“The Adventurer’s Wife” opens with a touch of years gone by; hearkening to the pulp stories of old, and then slowly slides into the darker world of Lovecraft’s Cthulhu mythos. Tell us a little of what inspired the tale.
It began with a friend sending me a link for the anthology that this story ended up in. At the time, I had actually been noodling around a Lovecraftian riff of H. Rider Haggard’s “King Solomon’s Mines” for a little while, so it was a delight to finish it as an official raspberry blown at H.P. Lovecraft! I also intended to riff or spoof Robert E. Howard and Edgar Rice Burroughs, and in somewhat the same way. The stories set in “darkest Africa” at that time are a grab-bag of identical tropes somewhat shuffled by the writers who all fan-boi’d each other and were loath to deviate from the template. I hoped to take some of those tropes and flip them while keeping that pulpy feel. In particular, I wanted to divert focus from strictly the “adventurer” himself, and onto what happens when the adventurer comes home.
The narrative is filled with wonderful sensory impressions: the world map with little flagged brass pins, the widow’s headscarf, the descriptions of the ruins, and the final, delicious encounter. When writing, how aware are you of the impact of such sensory impressions on the reader? Do you set out to build a specific sensory repertoire, or do you let the sights, smells, and sounds blossom as the words come?
Thank you! I did have a mental image of both the ruins and the house, particularly the staircase—in fact, it was so clear that for a while there I wondered if I was remembering an old photograph or something in a movie. I set out to build a specific repertoire based on that mental image, but I also wanted to cue both Greene and the reader to certain things. He enters the house and gets a precisely calibrated image: a rich, exotic, beautiful house in mourning. Then, he meets Sima Penhallick: a rich, exotic, beautiful woman in mourning. These are specific indicators to him of something not just prestigious and unthreatening, but profitable—indicators that he’s going to sell a really good story. Sima is completely aware of this, she knows the impression that she and the house make on Greene. I love seeing cues in stories that some characters get and some don’t—it feels like a secret, a wink to the reader.
“The Adventurer’s Wife” was originally published in She Walks in Shadows in 2015, a stellar collection of mythos based stories. You managed to blend mythos horror with the magic and stories of a fictional central African culture; almost Robert E. Howard meets H.P. Lovecraft. Why did you feel it was important to write such a story rather than retreat to the default settings of western culture?
Truthfully, at first I thought it would just be fun to do some trope-poking and perspective-shifting. I kept picturing how thrillingly offended Howard and Haggard and Lovecraft would be to have their heroes portrayed accurately—as semi-competent braggarts with big guns and a tendency to get in way over their heads due to ignoring the locals wherever they ventured. But as I wrote, it occurred to me that that was the biggest thing to call out: that these pulp adventurers were entering worlds so different from their own that they might as well have been in a portal fantasy, and yet they refused to listen to the locals, obey their warnings, or treat them as anything more than walking luggage and body armour. In particular, I was thinking of the oft-repeated trope of the local guide who leaps in front of the heroic main character to save him from a lion or charging elephant or something, which is not just stupid, but sloppy, bad writing. Who’s going to sacrifice himself for a boss he’s known for two weeks? Worse yet, those writers would have been patting themselves violently on the back for their perceived progressivism—portraying the loyal guide as “noble” or “a martyr,” so they could say, “See? At least I gave him some positive qualities before he died! I didn’t call him a barbarian or savage!” I mean, the only people who wouldn’t look askance at that kind of twisted literary “charity” are other pulp writers.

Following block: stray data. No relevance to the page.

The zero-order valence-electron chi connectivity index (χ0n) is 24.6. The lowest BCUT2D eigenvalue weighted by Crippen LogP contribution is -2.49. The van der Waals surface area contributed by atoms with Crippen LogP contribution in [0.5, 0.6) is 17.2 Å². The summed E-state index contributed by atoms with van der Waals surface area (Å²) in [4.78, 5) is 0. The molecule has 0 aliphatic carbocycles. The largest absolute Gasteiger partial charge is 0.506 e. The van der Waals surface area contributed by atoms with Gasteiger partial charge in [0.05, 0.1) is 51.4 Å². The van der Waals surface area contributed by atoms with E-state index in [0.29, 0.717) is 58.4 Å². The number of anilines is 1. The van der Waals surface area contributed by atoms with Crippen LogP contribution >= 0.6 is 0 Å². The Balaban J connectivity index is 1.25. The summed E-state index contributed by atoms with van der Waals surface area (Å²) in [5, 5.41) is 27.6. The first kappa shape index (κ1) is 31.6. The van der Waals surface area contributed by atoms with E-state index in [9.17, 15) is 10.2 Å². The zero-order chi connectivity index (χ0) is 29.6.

So I wanted to make Sima and her people the main characters—not Greene, who thinks he is, and not Penhallick either. Sima knows she would be a trope in another story. That’s what gives her the power to flip it. She’s engineered the house, the clothes, the tea, the story, the entire encounter so that Greene sees her as this vulnerable young widow, a little unhinged by grief, a little too gulled by her culture’s silly fairytales: easy to take advantage of, alone there in that big house. With the default trappings of western pulp culture, this would have had a very different ending. The pulp framework is prone to the endings you get from pitting overly heroic heroes against one-note adversaries. I wanted a twistier story, a Faust tale in which they both come off as villains, a story in which you still feel awkward trying to pin down who’s guilty and who’s innocent, even as the shoggoth comes down the stairs. The story also counts on people knowing a bit about the Dunwich Horror players, but there’s no reason that the horror couldn’t have happened in a thousand other places around the world—no reason that these things keep picking on New England. I think that’s reflected well in this (cough cough—award-winning) anthology—Silvia and Paula did a tremendous job curating the selection of stories to get a variety of perspectives and settings.